Forests cover an area of 4.2 million hectares or about 5 percent of the total area of Pakistan. The principal forest products are timber, principally for house construction, furniture, and firewood. Many of the country's wooded areas are severely depleted as a result of over-exploitation. The government has restricted cutting to protect remaining resources—though corruption often jeopardizes environmental efforts—and has lowered duties to encourage imports. Forestry production has since declined from 1.07 million cubic meters in 1990-91 to 475,000 cubic meters in 1998-99. Pakistan imports an estimated US$150 million of wood products annually to meet the requirements of a growing population and rising demand by a wealthy elite.

User Contributions:

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Jul 29, 2010 @ 2:02 am
A comprehensive overview of Pakistan's agriculture. Nice effort.
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Aug 2, 2010 @ 1:01 am
VERY INFORMATIVE OVERVIEW OF PAKISTAN 'S AGRICLTURE.
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Sep 13, 2010 @ 6:06 am
Hi,
I am a higher degree student in uk and working on pesticides in Pakistan.
I would be very thank ful if you please give some information regarding a AGRICULTURAL PESTS IN PAKISTAN.(just a list would be enough for me).
Regards,
Novera.R.Humayoon
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Oct 2, 2010 @ 6:06 am
VERY GOOD STRUGLE REGARDING AGRICULTURE INFORMATION IN PAKISTAN.
Ivan
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Oct 13, 2010 @ 12:00 am
Very good overview. But have you more updated information?
Ian
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Nov 19, 2010 @ 3:03 am
Nice effort.! There is a lot of vital information given in this comprehensive overview of Pakistan's agriculture.
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Nov 25, 2010 @ 3:03 am
hi its a good article i get alot of information from it
fatima shahid
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Nov 28, 2010 @ 12:00 am
you should have a bit more information i mean this is the basic stuff but very good article ^_^
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Dec 23, 2010 @ 9:09 am
ITS VERY GOOD FOR ALL STUDENTS WHO ARE INTERESTED IN PAKISTAN'S AGRICULTURE
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Mar 5, 2011 @ 2:02 am
NICE EFFORTS RELATED WITH BASIC INFORMATION ABOUT PAKISTAN`S AGRICULTURE.
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Mar 20, 2011 @ 9:09 am
I liked the web site very much.I am now gong to be student of 8 class(2011).I hope in my new class it will solve my difficulties in social studies questions.Keep providing the education to the students of best Pakistan.
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Mar 25, 2011 @ 3:15 pm
kindly help me to collect agricultural notes
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Apr 1, 2011 @ 5:05 am
Very informative, Basically I am a cattle farmer and wants assessment in providing me a biological advantages of those food which are preferable for cows and goats.

Regards,
Osaja Rizvi.
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May 12, 2011 @ 1:13 pm
I,m studying in Army Public School (COD)Karachi in class VIII.I like this information because it help in my project in the subject of biology and i want to know about agriculture universities in pakistan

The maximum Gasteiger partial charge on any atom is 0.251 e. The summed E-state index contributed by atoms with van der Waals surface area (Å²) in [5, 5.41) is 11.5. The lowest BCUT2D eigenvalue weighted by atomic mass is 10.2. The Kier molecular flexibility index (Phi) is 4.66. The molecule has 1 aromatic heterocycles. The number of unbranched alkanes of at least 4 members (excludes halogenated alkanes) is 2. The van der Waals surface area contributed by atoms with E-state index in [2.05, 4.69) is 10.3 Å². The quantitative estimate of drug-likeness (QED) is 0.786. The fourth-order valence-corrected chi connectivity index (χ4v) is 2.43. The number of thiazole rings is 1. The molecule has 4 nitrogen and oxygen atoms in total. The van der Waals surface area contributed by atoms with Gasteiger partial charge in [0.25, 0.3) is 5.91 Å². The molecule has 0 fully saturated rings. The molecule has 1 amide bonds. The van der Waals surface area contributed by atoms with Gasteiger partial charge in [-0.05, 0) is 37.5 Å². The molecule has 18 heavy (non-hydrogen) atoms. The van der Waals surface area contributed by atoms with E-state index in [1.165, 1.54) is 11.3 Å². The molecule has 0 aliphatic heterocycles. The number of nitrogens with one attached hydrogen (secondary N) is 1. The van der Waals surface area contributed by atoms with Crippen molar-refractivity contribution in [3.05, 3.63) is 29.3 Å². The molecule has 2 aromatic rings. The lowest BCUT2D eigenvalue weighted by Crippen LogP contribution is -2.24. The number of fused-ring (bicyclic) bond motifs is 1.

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Sep 5, 2011 @ 11:11 am
Agricultural scientists are trying well for the boost of this sector bur our illiterate policy makers and foolish leaders are a great hindrance.

May Allah secure our Pakistan
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Sep 11, 2011 @ 8:08 am
good fatigue for providing agriculture information...
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Oct 4, 2011 @ 1:01 am
Hi,
I am Ph.D student in NAU, China. Urs supplied information are admirable and it will be more better that, if you add the latest reports of FAO as well as FAOSTAT.
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Oct 19, 2011 @ 9:09 am
it realy help us in finding information and give us uneque information
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Oct 21, 2011 @ 1:01 am
this information is very helpful in my studies career and making my project abt agriculture.i did M.A in econonics.
ansarshah
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Nov 7, 2011 @ 10:22 pm
It give us unique information and correct details quickly.
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Nov 14, 2011 @ 12:00 am
Can after completing of B.Sc agriculture hons we get job
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Nov 30, 2011 @ 12:12 pm
This is a really informative article... i like it and also got some information from it.
if any one know the ans of the below question then plz send me via my e mail
why we grow Rice in waterlogged condiotion?
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Dec 26, 2011 @ 12:00 am
Hi, I am Jaleel Ahmed Hakro, Student of PhD Plant Breeding & Genetics, I will want latest information about the Cotton Post Harvesting technology, I have expected you immediate provide me latest information... ?

Regards

Jaleel Ahmed Hakro
Student of PhD
SeungCho
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Dec 30, 2011 @ 11:11 am
I'm a student conducting a research for our school project.. wow this helped me a lot and our team mates. thanks!! very informative and I like the way how you classified it
Maqsood Ahmad
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Jan 23, 2012 @ 3:03 am
latest data on acreage of wheat, sugarcane, maize, rice & cotton in Pakistan,
mohammad ali
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Feb 27, 2012 @ 8:08 am
Good accurate knowledge share about Pakistan agriculture
rehab
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Jan 16, 2013 @ 12:12 pm
its a very informative overview
knowledgeable page
Afreen
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Jan 24, 2013 @ 3:03 am
Nice effort! Your information is very informative.
Afreen
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Feb 12, 2013 @ 8:08 am
A very nice article. Everyone should share his or her information like this because it helps others as well as it increases their knowledge. And in Quran also sharing information with others is Sadqa-e-Jaarya
Hamda
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Mar 21, 2013 @ 6:06 am
This is really a great article and this is really informative for all of as
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Aug 5, 2014 @ 7:07 am
Its a very nice and informative article. It helps me a lot in completing my assignment. Thanks a lot !